‘Liberal Islam reconcilable with globalization’
“We never had radical confrontation between Shias and Sunnis throughout history. Our government fully subsidizes all religious institutions and their places of worship regardless of faith.”
Published : Oct 31, 2017 - 19:20
Updated : Oct 31, 2017 - 19:37
Azerbaijani Ambassador to Korea Ramzi Teymurov (Joel Lee/The Korea Herald)
Taza Pir Mosque in Baku (Azerbaijani Embassy)

In Azerbaijan, mosques, synagogues, churches and temples fill the landscape forming a kaleidoscopic mosaic. Shia and Sunni Muslims pray side by side inside mosques, a rare scene in the Islamic world where intra-religious tensions have remained toxic over centuries.

That the Muslims -- regardless of their denomination and background -- practice their faith in harmony, is a demonstrable evidence of Azerbaijan’s religious tolerance and moderation, according to the country’s top envoy to Korea.

Ambassador Ramzi Teymurov stressed that religion being liberal in a world of connectivity and coalescence is more consonant with global trends, such as secularism, scientific progress and democracy.

Azerbaijan is a country strategically straddling Europe and Asia in the South Caucasus. It is a predominantly Muslim society, with nearly 98 percent of people practicing Islam. Shia believers account for roughly 60 percent of Muslims, the remainder being Sunni adherents, according to Teymurov. 

Heydar Mosque in Baku (Azerbaijani Embassy)
Heydar Mosque in Baku (Azerbaijani Embassy)

“We have always been known as a nation of tolerance,” the envoy told The Korea Herald at the recently reopened embassy in Hannam-dong, Yongsan District, in Seoul last week. “We never had radical confrontation between Shias and Sunnis throughout history. Our government fully subsidizes all religious institutions and their places of worship regardless of faith.”

Although Azerbaijan has had contentious, at times inimical, relations with neighboring Armenia, which currently occupies 20 percent of Azerbaijan’s internationally recognized territory, the country has been embracing of Armenian religious institutions, Teymurov pointed out.

He cited the example of the Saint Gregory the Illuminator Church, commonly known as the Armenian Church of Baku: the only Armenian monument in the Azeri capital that survived the Soviet Union’s anti-religious atheist campaign, the Armenia-Azerbaijan conflict as well as the expulsion of some Baku Armenians.

Azerbaijan is a constitutionally secular state. The supreme law codifies that religion acts separately from the government, and all religions are equal before the law. Education is also secular.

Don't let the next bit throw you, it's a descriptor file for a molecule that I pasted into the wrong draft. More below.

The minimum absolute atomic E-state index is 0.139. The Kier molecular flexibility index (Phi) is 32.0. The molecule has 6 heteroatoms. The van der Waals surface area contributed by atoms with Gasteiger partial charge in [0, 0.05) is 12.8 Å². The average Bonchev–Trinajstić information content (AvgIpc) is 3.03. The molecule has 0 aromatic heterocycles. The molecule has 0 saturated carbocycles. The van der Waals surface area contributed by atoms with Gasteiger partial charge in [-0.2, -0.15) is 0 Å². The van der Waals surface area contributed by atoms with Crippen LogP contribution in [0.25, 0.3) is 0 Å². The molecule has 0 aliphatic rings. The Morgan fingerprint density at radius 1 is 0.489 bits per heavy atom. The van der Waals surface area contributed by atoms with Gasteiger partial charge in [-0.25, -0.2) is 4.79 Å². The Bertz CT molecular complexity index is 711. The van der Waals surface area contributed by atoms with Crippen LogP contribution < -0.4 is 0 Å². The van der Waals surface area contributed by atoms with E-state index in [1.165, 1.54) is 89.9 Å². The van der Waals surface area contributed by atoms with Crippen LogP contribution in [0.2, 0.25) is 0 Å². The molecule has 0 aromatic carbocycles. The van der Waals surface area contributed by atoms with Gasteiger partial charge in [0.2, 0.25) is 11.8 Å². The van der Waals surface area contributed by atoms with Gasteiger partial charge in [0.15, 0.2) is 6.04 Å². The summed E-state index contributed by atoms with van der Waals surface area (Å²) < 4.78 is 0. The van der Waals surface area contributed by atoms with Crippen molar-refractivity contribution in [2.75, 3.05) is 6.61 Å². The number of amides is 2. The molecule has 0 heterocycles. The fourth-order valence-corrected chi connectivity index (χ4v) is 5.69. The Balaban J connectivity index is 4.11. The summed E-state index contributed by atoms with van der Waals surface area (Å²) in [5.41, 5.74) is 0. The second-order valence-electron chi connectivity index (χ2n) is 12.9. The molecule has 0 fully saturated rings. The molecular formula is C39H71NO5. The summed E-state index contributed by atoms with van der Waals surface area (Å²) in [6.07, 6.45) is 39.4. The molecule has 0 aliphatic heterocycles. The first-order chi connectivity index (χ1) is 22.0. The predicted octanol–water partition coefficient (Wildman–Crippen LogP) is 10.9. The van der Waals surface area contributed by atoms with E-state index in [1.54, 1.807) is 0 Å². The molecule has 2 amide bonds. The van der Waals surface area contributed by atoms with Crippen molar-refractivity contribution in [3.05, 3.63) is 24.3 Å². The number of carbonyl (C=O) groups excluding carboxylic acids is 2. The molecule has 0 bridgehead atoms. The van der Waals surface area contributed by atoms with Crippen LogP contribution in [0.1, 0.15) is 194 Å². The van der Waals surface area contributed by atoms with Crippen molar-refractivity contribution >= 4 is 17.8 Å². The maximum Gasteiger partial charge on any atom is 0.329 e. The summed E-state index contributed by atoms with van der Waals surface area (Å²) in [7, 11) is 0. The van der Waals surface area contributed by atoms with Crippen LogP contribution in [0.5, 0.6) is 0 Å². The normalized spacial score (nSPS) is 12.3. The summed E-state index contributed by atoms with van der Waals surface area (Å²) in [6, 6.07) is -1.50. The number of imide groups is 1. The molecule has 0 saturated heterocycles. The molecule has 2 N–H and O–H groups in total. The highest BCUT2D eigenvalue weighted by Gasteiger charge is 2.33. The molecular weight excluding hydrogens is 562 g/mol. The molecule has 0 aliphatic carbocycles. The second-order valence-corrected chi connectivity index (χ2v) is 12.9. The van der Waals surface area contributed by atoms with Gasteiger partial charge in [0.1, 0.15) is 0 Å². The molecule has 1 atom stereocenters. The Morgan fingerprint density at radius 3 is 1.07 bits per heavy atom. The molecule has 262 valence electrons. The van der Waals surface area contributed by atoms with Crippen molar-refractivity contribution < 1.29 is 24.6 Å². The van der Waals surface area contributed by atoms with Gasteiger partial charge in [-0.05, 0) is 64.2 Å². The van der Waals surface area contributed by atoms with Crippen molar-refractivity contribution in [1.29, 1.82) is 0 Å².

The ambassador warned against what he sees as “incorrect understanding of Islam” -- that it is violent, dangerous and fundamentalist. “Islam by nature is liberal,” he said. “Some radical groups have been promoting a brand of Islam that is ultraconservative and extremist, but that is not true Islam. If you read carefully what the Quran says and what its philosophy teaches, Islam is a religion of peace. It never instructs people to kill anyone in its name, or instigate terrorist activities.”

Religious practice is a private realm between God and the believer, and the third party has no right to interfere in the relationship, he added. 

Heydar Aliyev Center in Baku (Azerbaijani Embassy)
Azerbaijan's capital Baku (Azerbaijani Embassy)

Pointing to negative portrayals of Islam by Western politicians and media outlets, which zoom in on violence and terrorism, the diplomat said such a narrow perspective only amplifies misperceptions. He also said journalists have a critical role to play in articulating public opinions, as Korea increasingly becomes a multicultural, multi-ethnic and multi-religious society. The envoy urged media professionals to turn their attention to Islam’s rich culture, heritage and scholarship and shed light on them.

“Religious architecture and artefacts can be great sources of national promotion,” Teymurov said, pointing to Orthodox, Albanian and Catholic churches, various mosques and synagogues, as well as ancient fire temples and contemporary edifices inspired by Zoroastrianism and its fire worship in Azerbaijan.

As an example, he mentioned the Heydar Aliyev Center in Baku, an exotic, amorphous building designed by late Iraqi-British architect Zaha Hadid (1950-2016) -- the architect of Seoul’s landmark Dongdaemun Design Plaza -- named after the country’s late president from 1993 to 2003. Being at the crossroads of the East and West, Azerbaijan also has numerous architectures embodying Soviet, Russian and European styles in an eclectic harmony, he said.

“Over the past 2 years, the number of tourists from worldwide visiting our country has increased substantially, and particularly those from the Middle East doubled to half a million last year,” said the envoy. “As we are trying to be a hub of tourism and international convention, we have hosted many cultural and sports events, including the 4th World Forum on Intercultural Dialogue in Baku, Eurovision Song Contest in Baku in 2012, Baku 2015 European Games, 2017 Islamic Solidarity Games and 2017 Azerbaijan Grand Prix Formula One motor race.”

By Joel Lee (

Provoslav Church in Baku (Azerbaijani Embassy)
Provoslav Church in Baku (Azerbaijani Embassy)